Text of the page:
“There’s no time limits, and you just go until somebody says, ‘It’s over,’” Walton, sounding not unlike George Carlin, said of baseball. “Sounds very much like a Dead show.
Okay, hate to be That Guy, but the record is actually FOUR and 88 different pitchers hold it. That’s because of the passed ball/wild pitch strike three that allows the player who struck out to safely reach first. But it’s never been done TWICE in one inning plus three other strikeouts (Rule No. 7 waiting to happen).
Here’s for us, the funny thing: the renaissance of Bill Walton has almost nothing to do with the fact that he’s arguably the greatest college basketball player to ever touch the hardwood (you can make an argument for his UCLA predecessor, Lew Alcindor, or for Pete Maravich, sure). For us, it’s all about his infectious attitude toward…living! Bill gets it: the ride ends for all of us, and all too soon. Enjoy the ride! And be a positive force while on that ride.
One thing we’d like to add: at the apex of Walton’s basketball glory, in the early to mid-Seventies, one of the two to three most popular shows on television was a show that just happened to be called The Waltons (“Good night, John Boy” was America’s most popular catchphrase—a precursor to memes—in the early Seventies before giving way to “Kid Dy-no-MITE!”).
The biggest name in basketball was Walton. One of the two to three biggest names in TV was Walton (after Bunker, perhaps). And while Sam Walton’s first Walmart had already been open for a decade (in Rogers, Arkansas) it was nowhere near yet being part of the American consciousness.
White House economic adviser Larry Kudlow had us harkening back to Johnny Cash’s classic “Sunday Morning Coming Down” as he answered questions on Fox News (and on NBC’s Meet The Press) Sunday morning with what appeared to be a vodka-infused speech impediment. Save the Bloody Marys until after the TV hits next time, LK.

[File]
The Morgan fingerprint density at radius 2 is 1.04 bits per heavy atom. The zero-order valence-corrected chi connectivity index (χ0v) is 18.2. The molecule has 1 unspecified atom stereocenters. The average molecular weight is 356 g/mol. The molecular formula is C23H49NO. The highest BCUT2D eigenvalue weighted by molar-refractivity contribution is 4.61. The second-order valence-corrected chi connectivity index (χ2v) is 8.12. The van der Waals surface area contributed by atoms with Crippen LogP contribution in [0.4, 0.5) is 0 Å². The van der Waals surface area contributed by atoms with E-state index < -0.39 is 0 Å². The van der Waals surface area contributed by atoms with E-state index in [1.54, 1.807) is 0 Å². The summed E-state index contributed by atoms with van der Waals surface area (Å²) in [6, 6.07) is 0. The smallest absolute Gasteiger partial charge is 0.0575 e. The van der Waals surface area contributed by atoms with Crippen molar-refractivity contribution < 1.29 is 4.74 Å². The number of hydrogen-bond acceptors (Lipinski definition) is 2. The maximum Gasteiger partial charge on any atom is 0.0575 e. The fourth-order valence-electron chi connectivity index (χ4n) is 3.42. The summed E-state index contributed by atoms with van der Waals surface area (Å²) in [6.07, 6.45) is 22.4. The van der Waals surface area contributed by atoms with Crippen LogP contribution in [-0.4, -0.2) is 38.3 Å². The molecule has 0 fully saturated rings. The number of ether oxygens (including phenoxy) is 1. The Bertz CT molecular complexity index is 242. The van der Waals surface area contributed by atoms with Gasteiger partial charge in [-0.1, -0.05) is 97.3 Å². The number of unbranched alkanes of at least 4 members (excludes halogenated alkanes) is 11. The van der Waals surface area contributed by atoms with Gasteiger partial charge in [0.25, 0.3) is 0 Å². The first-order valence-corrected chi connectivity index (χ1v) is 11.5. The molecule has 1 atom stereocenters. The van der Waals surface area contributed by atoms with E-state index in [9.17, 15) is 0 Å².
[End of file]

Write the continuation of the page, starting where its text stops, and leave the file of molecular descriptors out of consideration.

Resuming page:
Google Turns 15
Literally, Google began in a garage in California. Fifteen years ago today, the company went public. I remember this fairly well because in the company’s early days, CNBC’s Joe Kernen skeptically asked, “Yeah, but how are they going to make money?”
The company’s stock is up 2,701% since its IPO. And if you happen to care, Google absolutely controls the fate of print media because Google controls how high up a story appears on a Google search.
Google opened at $85 per share on August 19, 2004—the company approached Berkshire Hathaway, i.e. Warren Buffet, with an investment prospectus, and he turned them down. It’s now worth $1,193 per share after one 2-for-1 stock split a few years back.
Hello, bingewatch! The first season of Mindhunter, based on the real-life beginnings of the FBI’s serial-killer profiler unit, was hypnotic and addictive. Special agent Holden Ford (based on John E. Douglas) and his partner, Bill Tench, go around interviewing serial killers (the term had yet to be coined, but they’d do it) when not giving seminars around the nation to law enforcement units. Ford comes off as college boy-type while Tench is a man’s man to other cops, but the duo work well together–and in interviews with psychotic killers, Ford demonstrates an uncanny ability to see through his subjects and manipulate them into confessing things they’d never expect to do (he’s like the Roy Firestone of serial-killer interviewers).
So here comes Season 2, which dropped on Friday night. We’ve only seen two episodes, but BTK is going to finally play a prominent role (he was teased in the pre-credit scenes of most episodes in Season 1) and there’s a terrific interview with David Berkowitz. If you say this is the best original series Netflix has yet produced, we’d not argue. For us, only The Crown is on its level.